However, measuring consumer sentiment is the least common activity being implemented (36%) according to our survey. Consumer perceptions are likely to affect demand for procedures, which 54% of our respondents noted (figure 1). Individuals who need nonurgent procedures tend to be older than the general population (57 vs. 38 years old, on average) and by some estimates more than three in five have at least one comorbidity,1 putting them at a higher risk of severe illness from COVID-19. These consumers may be especially worried about getting their procedures done while the epidemic continues. Health systems should allay consumers’ concerns by tailoring their communications and showing they are able to minimize the spread of infection through adequate PPE for staff and patients and robust infection control.
We expect consumer attitudes and behaviors to be increasingly important for reopening. Organizations should establish market-sensing capabilities to monitor consumer sentiment by key psychographic segments and geographies. These efforts could focus on consumer confidence (including financial outlook, job security, capacity of the health care system), perceptions of safety, and types of services consumers are cancelling or delaying. They could use multiple data inputs and analytical approaches for the purpose—from survey research to social media to internal information on appointment scheduling and testing.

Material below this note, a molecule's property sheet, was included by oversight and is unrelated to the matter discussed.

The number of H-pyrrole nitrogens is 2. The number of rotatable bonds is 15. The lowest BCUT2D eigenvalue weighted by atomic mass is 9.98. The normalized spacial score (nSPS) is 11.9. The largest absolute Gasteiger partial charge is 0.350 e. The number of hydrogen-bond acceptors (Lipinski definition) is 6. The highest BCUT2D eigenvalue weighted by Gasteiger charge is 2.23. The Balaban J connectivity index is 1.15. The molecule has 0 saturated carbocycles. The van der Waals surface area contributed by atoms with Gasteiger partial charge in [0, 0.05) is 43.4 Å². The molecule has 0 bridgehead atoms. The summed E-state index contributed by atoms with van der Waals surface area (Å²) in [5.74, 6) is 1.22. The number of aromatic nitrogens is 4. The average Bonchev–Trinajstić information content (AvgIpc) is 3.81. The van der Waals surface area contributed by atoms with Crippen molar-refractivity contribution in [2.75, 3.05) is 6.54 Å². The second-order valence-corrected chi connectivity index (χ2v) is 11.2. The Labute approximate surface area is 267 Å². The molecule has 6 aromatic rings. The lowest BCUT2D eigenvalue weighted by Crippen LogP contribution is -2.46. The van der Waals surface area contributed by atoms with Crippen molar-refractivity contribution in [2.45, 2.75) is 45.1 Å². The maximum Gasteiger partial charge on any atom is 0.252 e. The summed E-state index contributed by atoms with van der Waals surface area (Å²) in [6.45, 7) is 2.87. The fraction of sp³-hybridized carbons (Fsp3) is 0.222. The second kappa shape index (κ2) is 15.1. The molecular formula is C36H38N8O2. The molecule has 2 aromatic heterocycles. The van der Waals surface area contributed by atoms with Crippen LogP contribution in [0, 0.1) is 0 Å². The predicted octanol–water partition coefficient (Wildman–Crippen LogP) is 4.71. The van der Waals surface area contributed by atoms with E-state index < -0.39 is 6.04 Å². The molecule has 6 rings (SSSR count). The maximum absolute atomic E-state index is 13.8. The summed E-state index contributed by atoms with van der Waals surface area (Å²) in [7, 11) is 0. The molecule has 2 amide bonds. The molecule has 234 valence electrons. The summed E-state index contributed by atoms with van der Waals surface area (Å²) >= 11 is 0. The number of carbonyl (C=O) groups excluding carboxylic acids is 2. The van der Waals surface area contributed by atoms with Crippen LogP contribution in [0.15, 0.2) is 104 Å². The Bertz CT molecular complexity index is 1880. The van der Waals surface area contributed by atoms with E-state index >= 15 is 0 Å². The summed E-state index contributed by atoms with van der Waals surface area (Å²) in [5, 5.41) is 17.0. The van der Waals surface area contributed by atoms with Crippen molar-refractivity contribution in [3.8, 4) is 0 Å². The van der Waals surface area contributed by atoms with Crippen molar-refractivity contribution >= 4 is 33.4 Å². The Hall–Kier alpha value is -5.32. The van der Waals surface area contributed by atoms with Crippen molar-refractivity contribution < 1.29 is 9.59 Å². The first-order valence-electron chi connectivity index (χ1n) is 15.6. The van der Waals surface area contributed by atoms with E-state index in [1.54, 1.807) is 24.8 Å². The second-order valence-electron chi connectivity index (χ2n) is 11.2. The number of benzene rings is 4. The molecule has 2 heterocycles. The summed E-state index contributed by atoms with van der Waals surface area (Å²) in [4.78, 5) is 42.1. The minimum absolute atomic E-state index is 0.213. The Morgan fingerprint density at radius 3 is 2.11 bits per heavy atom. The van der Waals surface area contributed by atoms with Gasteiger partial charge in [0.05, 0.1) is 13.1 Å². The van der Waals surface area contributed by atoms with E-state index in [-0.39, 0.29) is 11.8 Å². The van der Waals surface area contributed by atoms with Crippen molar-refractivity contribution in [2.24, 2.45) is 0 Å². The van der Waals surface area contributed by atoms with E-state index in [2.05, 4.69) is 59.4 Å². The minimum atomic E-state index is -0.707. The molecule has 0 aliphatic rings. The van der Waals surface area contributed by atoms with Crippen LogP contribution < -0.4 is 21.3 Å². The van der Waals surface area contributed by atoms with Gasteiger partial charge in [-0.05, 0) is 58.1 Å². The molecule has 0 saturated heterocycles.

We explored measures being put in place to maximize patient throughput and utilization of operating rooms should there be surges in procedure demand. Surgical preplanning and extending hours of operation are the most common approaches planned or implemented. A quarter of the respondents are not considering approaches to simplify and/or reduce provider preferences, though doing so could help streamline patient scheduling.
Changes to operating hours and scheduling could have implications for external stakeholders such as suppliers, community providers, or medical transport companies, who might need to adjust their practices to help health systems to maximize their capacity.